This question is still the subject of many debates, and was at the forefront of my mind when receiving 1:1 devices at the start of my journey with my first Y6 class! After my NQT year, which began in September 2013, I was asked to move into Y6, a daunting thought at the time. Not only that, but a set of brand new 1:1 devices were wheeled into my classroom for the children to use. At first I didn’t know where to start, as there were so many different things the children would be able to do with them. The question that really struck me was ‘what real impact would they have on the children’s progress?’
70% of UK schools are now using mobile devices in the classroom, according to Tablets for Schools. The vast majority of those devices are likely to be iPads, yet how many schools can you name who are standout users of the device? That is to say, how many schools are using the device to deliver true 21st century transformational lessons?
We can all agree that when technology is used correctly in the classroom it can both support and enhance learning. However, when we consider outdoor learning, should we be utilising new technological innovations? Or is it vital that outdoor learning spaces continue to provide a tech-free zone for today’s digital children?
It can be difficult for teachers, particularly those in the early stages of their careers, to implement technology effectively in their classroom. Here, Liverpool tech-specialist Dave McGrath discusses a few things that teachers can do to enhance learning via specific technologies.
When it comes to technology, schools have changed radically in recent years. More and more, tablets, laptops and mobile devices are being used to enhance the learning experience. The use of technology extends beyond the classroom too. Thanks to the easy availability of data capture solutions, many schools are now adopting card swipe systems to boost security and efficiency.
Adopting tablets into your school is a big leap. Taking this into account, education innovators Trilby will be holding a 1:1 learning-oriented event to explore the teaching possibilities.
On 20th October in Birmingham, edtech experts Trilby will be holding a holding a free workshop-luncheon for school leaders, heads of computing and teachers wanting to know more about 1:1 learning. The company are keen to show educators what can be achieved through learning, sharing and showcasing student work via tablets, as well as how a school can properly implement this technology. Those wishing to attend this free event are asked to RSVP to firstname.lastname@example.org by Monday 13th October.
Children have been using screens in school for ages. However, today’s teachers are able to really take advantages of mobile devices, with many schools fully embracing 1:1 learning. Los Angelean journalist Tara Heath takes a look at how teachers can work with parents in order to help find the right balance when it comes to screen time.
It's not a secret that many of your students spend a lot of time watching television or playing games. The newest apps are prime conversation at lunch, and the latest downloadable content is the talk of the playground. Football can become a distant memory when someone mentions Minecraft.
As 1:1 learning becomes more predominant in schools worldwide, teacher and author Pamela Livingston reflects on the origins of 1:1, and examines how teachers are utilising it today.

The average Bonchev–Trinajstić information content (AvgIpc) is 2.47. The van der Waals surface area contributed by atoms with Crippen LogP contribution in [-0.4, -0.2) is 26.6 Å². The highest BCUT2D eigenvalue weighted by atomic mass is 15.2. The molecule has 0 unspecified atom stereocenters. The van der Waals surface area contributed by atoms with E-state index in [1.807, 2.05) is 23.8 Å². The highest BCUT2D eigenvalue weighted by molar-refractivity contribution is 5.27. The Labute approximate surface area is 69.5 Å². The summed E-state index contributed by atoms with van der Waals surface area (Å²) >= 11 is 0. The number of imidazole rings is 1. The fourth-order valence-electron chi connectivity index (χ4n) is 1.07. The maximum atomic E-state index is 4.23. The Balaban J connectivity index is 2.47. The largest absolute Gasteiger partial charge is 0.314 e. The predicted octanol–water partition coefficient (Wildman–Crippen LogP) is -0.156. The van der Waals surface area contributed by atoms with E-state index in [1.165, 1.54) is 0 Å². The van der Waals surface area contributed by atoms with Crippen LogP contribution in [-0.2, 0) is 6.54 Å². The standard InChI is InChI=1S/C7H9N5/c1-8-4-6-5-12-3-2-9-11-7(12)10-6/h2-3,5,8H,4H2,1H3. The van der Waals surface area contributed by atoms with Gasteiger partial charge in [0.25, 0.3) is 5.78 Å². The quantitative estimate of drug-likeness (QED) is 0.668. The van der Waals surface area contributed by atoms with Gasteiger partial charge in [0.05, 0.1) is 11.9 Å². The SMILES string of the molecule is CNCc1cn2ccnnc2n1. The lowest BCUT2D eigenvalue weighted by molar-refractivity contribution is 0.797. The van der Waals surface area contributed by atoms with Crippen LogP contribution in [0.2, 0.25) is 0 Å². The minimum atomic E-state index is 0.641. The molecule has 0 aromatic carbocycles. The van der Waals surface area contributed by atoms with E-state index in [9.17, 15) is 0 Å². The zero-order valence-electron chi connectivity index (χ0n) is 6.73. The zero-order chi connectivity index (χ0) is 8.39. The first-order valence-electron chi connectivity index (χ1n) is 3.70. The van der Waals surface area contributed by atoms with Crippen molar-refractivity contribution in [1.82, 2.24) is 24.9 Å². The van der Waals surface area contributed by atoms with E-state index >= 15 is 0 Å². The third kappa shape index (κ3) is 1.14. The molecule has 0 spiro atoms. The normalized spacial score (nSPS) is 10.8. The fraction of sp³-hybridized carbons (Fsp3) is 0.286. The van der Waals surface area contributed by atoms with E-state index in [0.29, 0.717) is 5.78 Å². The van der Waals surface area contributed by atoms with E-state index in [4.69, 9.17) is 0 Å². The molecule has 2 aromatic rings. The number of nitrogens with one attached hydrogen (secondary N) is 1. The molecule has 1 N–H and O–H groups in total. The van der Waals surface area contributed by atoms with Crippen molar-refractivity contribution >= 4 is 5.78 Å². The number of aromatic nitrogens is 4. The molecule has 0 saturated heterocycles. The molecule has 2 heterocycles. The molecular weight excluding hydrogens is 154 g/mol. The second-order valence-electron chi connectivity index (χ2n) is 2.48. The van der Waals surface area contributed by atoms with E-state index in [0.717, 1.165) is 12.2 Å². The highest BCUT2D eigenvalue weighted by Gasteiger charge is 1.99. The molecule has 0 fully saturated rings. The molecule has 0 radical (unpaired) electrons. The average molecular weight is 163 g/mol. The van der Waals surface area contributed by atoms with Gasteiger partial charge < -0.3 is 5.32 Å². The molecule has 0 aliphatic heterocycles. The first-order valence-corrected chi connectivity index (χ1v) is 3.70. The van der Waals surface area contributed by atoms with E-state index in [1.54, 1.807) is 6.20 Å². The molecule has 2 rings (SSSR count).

[As seen in the February 2014 edition of our magazine]
We’re in the twenty-fourth year of educators recognising the ratio of 1:1 to mean one digital device to one child, available at school, at home and anywhere. The very first example of 1:1 was at Ladies Methodist College in Melbourne, Australia when these visionary educators took the bold step of providing laptops to every 5-12 grade student. This is fully chronicled in the book “Never Mind the Laptops”.
Implementing a 1:1 learning programme means making sure that your school is secure. Paul Edmonds of CPU explains the different things that a school should take into account.
At a time of continuing austerity, the ability to tap into a place where providing a device for a student that can address both the Learning & Teaching ICT demands, and also address a student’s “wish list” for a home device can prove attractive. If the latter becomes compelling, seeking parental contribution support can not only become an option, but it can genuinely become a sensible and reasonable route to providing ICT resources. The moral challenge, of course, is making sure that it is 100% inclusive so that all students can benefit from any programme that is put in place; much akin to that of dealing with School Uniforms in the past.
QR codes are on just about every product you might want to buy. Poppy Gibson, a Year 5 teacher and ICT coordinator in North London, has employed this massively-used technology for fun use in her classroom.
What do tea bags, bananas and concert tickets all have in common? Amongst many other products, these are just some that have used Quick Response (QR) codes to help advertise, inform and link their consumers to further details.
What different methods can SEN educators use to reach specific pupils? Dell’s Matt Smith suggests that teachers consider using their PECS...
The Picture Exchange Communication System (PECS) approach is a program designed for training in early nonverbal symbolic communication. While this program is not intended to teach speech, some children do gain these skills and begin using them during the training. PECS takes place during regular activities within the classroom as well as the home. Training techniques can include a number of strategies such as prompting/cueing, modeling, chaining and environmental engineering.